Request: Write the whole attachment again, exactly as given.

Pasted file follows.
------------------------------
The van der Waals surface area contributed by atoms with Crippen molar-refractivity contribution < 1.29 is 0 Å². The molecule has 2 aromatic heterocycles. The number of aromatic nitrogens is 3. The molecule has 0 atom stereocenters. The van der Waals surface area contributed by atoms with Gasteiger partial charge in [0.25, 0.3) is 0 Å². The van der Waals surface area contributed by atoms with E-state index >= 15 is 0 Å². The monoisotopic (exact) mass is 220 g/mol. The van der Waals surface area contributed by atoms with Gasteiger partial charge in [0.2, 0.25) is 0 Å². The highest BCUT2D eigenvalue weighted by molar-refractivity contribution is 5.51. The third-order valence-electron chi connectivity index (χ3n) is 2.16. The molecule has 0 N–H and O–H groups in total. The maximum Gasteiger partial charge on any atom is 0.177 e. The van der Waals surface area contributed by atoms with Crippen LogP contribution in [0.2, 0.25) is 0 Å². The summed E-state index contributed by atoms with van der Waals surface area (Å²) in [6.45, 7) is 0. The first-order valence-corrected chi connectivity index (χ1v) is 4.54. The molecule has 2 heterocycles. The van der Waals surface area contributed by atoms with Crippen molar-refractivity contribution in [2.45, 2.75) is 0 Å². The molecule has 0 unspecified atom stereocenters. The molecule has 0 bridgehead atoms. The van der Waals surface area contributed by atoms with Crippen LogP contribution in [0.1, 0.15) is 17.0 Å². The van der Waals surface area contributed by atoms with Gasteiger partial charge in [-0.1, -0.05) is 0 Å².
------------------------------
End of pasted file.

The van der Waals surface area contributed by atoms with Crippen molar-refractivity contribution < 1.29 is 0 Å². The molecule has 2 aromatic heterocycles. The number of aromatic nitrogens is 3. The molecule has 0 atom stereocenters. The van der Waals surface area contributed by atoms with Gasteiger partial charge in [0.25, 0.3) is 0 Å². The van der Waals surface area contributed by atoms with E-state index >= 15 is 0 Å². The monoisotopic (exact) mass is 220 g/mol. The van der Waals surface area contributed by atoms with Gasteiger partial charge in [0.2, 0.25) is 0 Å². The highest BCUT2D eigenvalue weighted by molar-refractivity contribution is 5.51. The third-order valence-electron chi connectivity index (χ3n) is 2.16. The molecule has 0 N–H and O–H groups in total. The maximum Gasteiger partial charge on any atom is 0.177 e. The van der Waals surface area contributed by atoms with Crippen LogP contribution in [0.2, 0.25) is 0 Å². The summed E-state index contributed by atoms with van der Waals surface area (Å²) in [6.45, 7) is 0. The first-order valence-corrected chi connectivity index (χ1v) is 4.54. The molecule has 2 heterocycles. The van der Waals surface area contributed by atoms with Crippen molar-refractivity contribution in [2.45, 2.75) is 0 Å². The molecule has 0 unspecified atom stereocenters. The molecule has 0 bridgehead atoms. The van der Waals surface area contributed by atoms with Crippen LogP contribution in [0.1, 0.15) is 17.0 Å². The van der Waals surface area contributed by atoms with Gasteiger partial charge in [-0.1, -0.05) is 0 Å².